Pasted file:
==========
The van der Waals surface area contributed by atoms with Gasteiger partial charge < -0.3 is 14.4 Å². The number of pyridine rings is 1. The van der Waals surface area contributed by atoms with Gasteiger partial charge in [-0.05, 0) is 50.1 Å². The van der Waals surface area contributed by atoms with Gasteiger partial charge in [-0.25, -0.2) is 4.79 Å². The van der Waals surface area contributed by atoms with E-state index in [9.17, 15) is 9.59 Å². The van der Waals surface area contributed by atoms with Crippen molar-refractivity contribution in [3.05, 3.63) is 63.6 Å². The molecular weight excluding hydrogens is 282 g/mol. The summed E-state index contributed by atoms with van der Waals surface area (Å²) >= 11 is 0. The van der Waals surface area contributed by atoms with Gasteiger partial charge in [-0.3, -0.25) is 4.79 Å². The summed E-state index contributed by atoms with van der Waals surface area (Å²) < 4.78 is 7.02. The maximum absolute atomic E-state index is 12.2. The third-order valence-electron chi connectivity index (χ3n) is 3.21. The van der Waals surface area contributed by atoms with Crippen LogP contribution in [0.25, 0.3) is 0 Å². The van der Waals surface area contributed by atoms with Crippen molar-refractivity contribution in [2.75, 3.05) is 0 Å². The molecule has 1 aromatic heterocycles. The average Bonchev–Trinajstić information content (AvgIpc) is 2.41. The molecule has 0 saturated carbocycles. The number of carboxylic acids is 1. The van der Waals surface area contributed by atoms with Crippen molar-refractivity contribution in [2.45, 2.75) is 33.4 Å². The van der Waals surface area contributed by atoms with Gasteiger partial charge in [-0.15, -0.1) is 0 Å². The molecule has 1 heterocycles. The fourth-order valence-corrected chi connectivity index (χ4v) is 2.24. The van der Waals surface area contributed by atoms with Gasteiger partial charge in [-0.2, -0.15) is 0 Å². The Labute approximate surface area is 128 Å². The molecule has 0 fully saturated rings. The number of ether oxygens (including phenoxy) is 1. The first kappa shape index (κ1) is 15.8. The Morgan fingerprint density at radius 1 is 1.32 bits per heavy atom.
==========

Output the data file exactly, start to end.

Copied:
The van der Waals surface area contributed by atoms with Gasteiger partial charge < -0.3 is 14.4 Å². The number of pyridine rings is 1. The van der Waals surface area contributed by atoms with Gasteiger partial charge in [-0.05, 0) is 50.1 Å². The van der Waals surface area contributed by atoms with Gasteiger partial charge in [-0.25, -0.2) is 4.79 Å². The van der Waals surface area contributed by atoms with E-state index in [9.17, 15) is 9.59 Å². The van der Waals surface area contributed by atoms with Crippen molar-refractivity contribution in [3.05, 3.63) is 63.6 Å². The molecular weight excluding hydrogens is 282 g/mol. The summed E-state index contributed by atoms with van der Waals surface area (Å²) >= 11 is 0. The van der Waals surface area contributed by atoms with Gasteiger partial charge in [-0.3, -0.25) is 4.79 Å². The summed E-state index contributed by atoms with van der Waals surface area (Å²) < 4.78 is 7.02. The maximum absolute atomic E-state index is 12.2. The third-order valence-electron chi connectivity index (χ3n) is 3.21. The van der Waals surface area contributed by atoms with Crippen LogP contribution in [0.25, 0.3) is 0 Å². The van der Waals surface area contributed by atoms with Crippen molar-refractivity contribution in [2.75, 3.05) is 0 Å². The molecule has 1 aromatic heterocycles. The average Bonchev–Trinajstić information content (AvgIpc) is 2.41. The molecule has 0 saturated carbocycles. The number of carboxylic acids is 1. The van der Waals surface area contributed by atoms with Crippen molar-refractivity contribution in [2.45, 2.75) is 33.4 Å². The van der Waals surface area contributed by atoms with Gasteiger partial charge in [-0.15, -0.1) is 0 Å². The molecule has 1 heterocycles. The fourth-order valence-corrected chi connectivity index (χ4v) is 2.24. The van der Waals surface area contributed by atoms with Gasteiger partial charge in [-0.2, -0.15) is 0 Å². The Labute approximate surface area is 128 Å². The molecule has 0 fully saturated rings. The number of ether oxygens (including phenoxy) is 1. The first kappa shape index (κ1) is 15.8. The Morgan fingerprint density at radius 1 is 1.32 bits per heavy atom.